New Book Details How One Battle in Vietnam Changed U.S. Minds

Posted March 1, 2010 at 3:27pm

‘This book is for the soldiers who were sent to die in battle by politicians who have never seen combat,” defiant author Ted Morgan wrote in the dedication for his new book, “Valley of Death: The Tragedy at Dien Bien Phu That Led America Into the Vietnam War.”

Morgan knows what he talks about. A native of France, the longtime author was conscripted into the French army and fought during 1956 and 1957 in the Battle of Algiers (prompting his 2006 book, “My Battle of Algiers: A Memoir”). He later moved to the U.S. and changed his name. He became a reporter for the New York Herald Tribune, working from Paris and Cuba and covering the Katanga crisis in the Congo and the Vietnam War. Though Morgan left the newspaper in 1964 (and it folded in 1966), he published his first book in 1962.

“Valley of Death” is Morgan’s 19th book. Among his best-known earlier books are biographies of British Prime Minister Winston Churchill, President Franklin D. Roosevelt and 1930s writer Somerset Maugham. The new book’s focus is similar to the military history focus of several of his previous works, but he said it provides a different perspective from other books on Vietnam.

“My book is different because I’m focusing on one aspect,” he explained, “which is one battle which started out as an insignificant battle in a distant valley and turned out to be a decisive battle that ended French rule in Indochina.”

Though “Valley of Death” focuses primarily on the 1954 battle at Dien Bien Phu, the story is divided into five acts and doesn’t reach the battle itself until Act 4. The rest of the book sets up the five-month struggle. The story starts during World War II and takes a “kaleidoscopic” look at the way each of the governments involved dealt with the peninsula. The American government, reluctant to intervene to help a colonial power after coming to England’s aid during World War II, only became involved when the impending French defeat at Dien Bien Phu became obvious. President Dwight Eisenhower saw it as the beginning of something more dramatic.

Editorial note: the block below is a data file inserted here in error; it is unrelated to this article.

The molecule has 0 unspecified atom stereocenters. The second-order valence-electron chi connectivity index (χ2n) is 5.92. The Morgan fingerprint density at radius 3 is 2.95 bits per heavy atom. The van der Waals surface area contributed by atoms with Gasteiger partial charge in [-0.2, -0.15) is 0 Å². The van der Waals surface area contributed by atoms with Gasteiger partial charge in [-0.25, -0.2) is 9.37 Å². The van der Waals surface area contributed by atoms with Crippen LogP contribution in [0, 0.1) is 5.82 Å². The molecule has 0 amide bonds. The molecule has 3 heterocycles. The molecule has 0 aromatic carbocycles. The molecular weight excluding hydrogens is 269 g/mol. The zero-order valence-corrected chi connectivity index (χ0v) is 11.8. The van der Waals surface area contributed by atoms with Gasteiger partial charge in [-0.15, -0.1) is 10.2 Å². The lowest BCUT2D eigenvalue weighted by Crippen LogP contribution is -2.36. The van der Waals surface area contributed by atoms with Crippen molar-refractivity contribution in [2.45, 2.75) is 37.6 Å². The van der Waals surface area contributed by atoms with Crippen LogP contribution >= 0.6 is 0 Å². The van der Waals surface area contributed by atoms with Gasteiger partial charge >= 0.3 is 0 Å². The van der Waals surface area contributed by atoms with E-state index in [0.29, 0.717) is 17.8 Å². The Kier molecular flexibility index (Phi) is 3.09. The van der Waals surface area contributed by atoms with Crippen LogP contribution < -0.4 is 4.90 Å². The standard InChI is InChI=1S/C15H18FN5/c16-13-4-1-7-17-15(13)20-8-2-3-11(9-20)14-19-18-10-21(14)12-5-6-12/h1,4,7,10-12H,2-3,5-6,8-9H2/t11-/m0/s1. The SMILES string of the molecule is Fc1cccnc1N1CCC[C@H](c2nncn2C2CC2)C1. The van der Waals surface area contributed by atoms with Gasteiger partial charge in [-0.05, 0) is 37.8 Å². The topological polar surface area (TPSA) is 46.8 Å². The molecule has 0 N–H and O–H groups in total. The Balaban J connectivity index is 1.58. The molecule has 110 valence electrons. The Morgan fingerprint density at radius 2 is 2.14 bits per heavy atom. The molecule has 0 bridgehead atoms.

“Insulated by Congress and its refusal to intervene, the president had the luxury of giving vent to a frightening scenario based on the catchy but fallacious notion that nations were dominoes,” Morgan wrote. “Widely popular, it became a bipartisan fallacy, with Adlai Stevenson warning that ‘all Asia would slide behind the Iron Curtain’ should Indochina be ‘absorbed into the Moscow-Peking empire.'”

The French defeat at Dien Bien Phu signaled the beginning of the escalation that would become the Vietnam War. But even with that understanding, Morgan’s book is best for readers who have some background in military history and the period during which the war took place.

As he researched the book, Morgan returned to Dien Bien Phu with his wife. Her pictures from the visit, which show a green and peaceful land, are included in “Valley of Death.”

“The funny thing about going to Dien Bien Phu now it’s a very thriving little commercial town of 9,000 people, but the Vietnamese have kept some of those battle sites exactly as they were,” Morgan said.